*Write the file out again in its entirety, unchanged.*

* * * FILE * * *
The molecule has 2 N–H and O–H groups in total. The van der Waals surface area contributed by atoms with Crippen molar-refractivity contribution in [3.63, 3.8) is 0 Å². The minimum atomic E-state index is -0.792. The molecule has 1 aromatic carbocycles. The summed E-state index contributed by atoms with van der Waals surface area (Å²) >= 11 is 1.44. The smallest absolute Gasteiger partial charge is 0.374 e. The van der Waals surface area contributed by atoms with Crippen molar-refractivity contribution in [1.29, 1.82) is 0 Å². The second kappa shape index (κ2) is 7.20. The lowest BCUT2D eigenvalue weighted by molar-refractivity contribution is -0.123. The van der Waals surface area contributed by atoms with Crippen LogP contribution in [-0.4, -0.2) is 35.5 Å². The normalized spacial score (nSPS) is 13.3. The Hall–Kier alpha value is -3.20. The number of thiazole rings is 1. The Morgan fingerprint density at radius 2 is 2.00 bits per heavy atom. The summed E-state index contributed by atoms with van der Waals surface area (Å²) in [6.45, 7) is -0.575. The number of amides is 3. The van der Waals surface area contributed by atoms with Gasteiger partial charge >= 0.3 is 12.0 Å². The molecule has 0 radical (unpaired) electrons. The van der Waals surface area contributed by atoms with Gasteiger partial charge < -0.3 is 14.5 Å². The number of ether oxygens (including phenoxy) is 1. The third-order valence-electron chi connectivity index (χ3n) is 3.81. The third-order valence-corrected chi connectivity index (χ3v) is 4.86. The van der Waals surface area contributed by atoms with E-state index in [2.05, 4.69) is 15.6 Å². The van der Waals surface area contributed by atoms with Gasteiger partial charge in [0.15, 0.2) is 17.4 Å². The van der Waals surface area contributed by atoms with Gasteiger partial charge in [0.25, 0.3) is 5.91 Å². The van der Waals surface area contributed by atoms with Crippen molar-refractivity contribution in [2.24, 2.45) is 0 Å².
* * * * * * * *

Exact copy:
The molecule has 2 N–H and O–H groups in total. The van der Waals surface area contributed by atoms with Crippen molar-refractivity contribution in [3.63, 3.8) is 0 Å². The minimum atomic E-state index is -0.792. The molecule has 1 aromatic carbocycles. The summed E-state index contributed by atoms with van der Waals surface area (Å²) >= 11 is 1.44. The smallest absolute Gasteiger partial charge is 0.374 e. The van der Waals surface area contributed by atoms with Crippen molar-refractivity contribution in [1.29, 1.82) is 0 Å². The second kappa shape index (κ2) is 7.20. The lowest BCUT2D eigenvalue weighted by molar-refractivity contribution is -0.123. The van der Waals surface area contributed by atoms with Crippen LogP contribution in [-0.4, -0.2) is 35.5 Å². The normalized spacial score (nSPS) is 13.3. The Hall–Kier alpha value is -3.20. The number of thiazole rings is 1. The Morgan fingerprint density at radius 2 is 2.00 bits per heavy atom. The summed E-state index contributed by atoms with van der Waals surface area (Å²) in [6.45, 7) is -0.575. The number of amides is 3. The van der Waals surface area contributed by atoms with Gasteiger partial charge >= 0.3 is 12.0 Å². The molecule has 0 radical (unpaired) electrons. The van der Waals surface area contributed by atoms with Gasteiger partial charge < -0.3 is 14.5 Å². The number of ether oxygens (including phenoxy) is 1. The third-order valence-electron chi connectivity index (χ3n) is 3.81. The third-order valence-corrected chi connectivity index (χ3v) is 4.86. The van der Waals surface area contributed by atoms with E-state index in [2.05, 4.69) is 15.6 Å². The van der Waals surface area contributed by atoms with Gasteiger partial charge in [0.15, 0.2) is 17.4 Å². The van der Waals surface area contributed by atoms with Gasteiger partial charge in [0.25, 0.3) is 5.91 Å². The van der Waals surface area contributed by atoms with Crippen molar-refractivity contribution in [2.24, 2.45) is 0 Å².